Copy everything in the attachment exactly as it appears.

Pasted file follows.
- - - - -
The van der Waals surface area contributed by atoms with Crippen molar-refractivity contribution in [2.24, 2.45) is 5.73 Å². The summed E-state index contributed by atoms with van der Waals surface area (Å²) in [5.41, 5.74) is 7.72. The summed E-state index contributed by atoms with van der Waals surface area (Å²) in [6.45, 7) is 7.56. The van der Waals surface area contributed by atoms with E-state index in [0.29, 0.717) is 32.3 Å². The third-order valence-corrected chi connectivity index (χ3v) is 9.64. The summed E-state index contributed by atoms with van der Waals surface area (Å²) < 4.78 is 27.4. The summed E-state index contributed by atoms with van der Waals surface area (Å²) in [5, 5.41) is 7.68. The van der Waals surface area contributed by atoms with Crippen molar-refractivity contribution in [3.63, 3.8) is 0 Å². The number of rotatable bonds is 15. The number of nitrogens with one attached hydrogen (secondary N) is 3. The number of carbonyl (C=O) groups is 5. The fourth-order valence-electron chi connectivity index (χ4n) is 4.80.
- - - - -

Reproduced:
The van der Waals surface area contributed by atoms with Crippen molar-refractivity contribution in [2.24, 2.45) is 5.73 Å². The summed E-state index contributed by atoms with van der Waals surface area (Å²) in [5.41, 5.74) is 7.72. The summed E-state index contributed by atoms with van der Waals surface area (Å²) in [6.45, 7) is 7.56. The van der Waals surface area contributed by atoms with E-state index in [0.29, 0.717) is 32.3 Å². The third-order valence-corrected chi connectivity index (χ3v) is 9.64. The summed E-state index contributed by atoms with van der Waals surface area (Å²) < 4.78 is 27.4. The summed E-state index contributed by atoms with van der Waals surface area (Å²) in [5, 5.41) is 7.68. The van der Waals surface area contributed by atoms with Crippen molar-refractivity contribution in [3.63, 3.8) is 0 Å². The number of rotatable bonds is 15. The number of nitrogens with one attached hydrogen (secondary N) is 3. The number of carbonyl (C=O) groups is 5. The fourth-order valence-electron chi connectivity index (χ4n) is 4.80.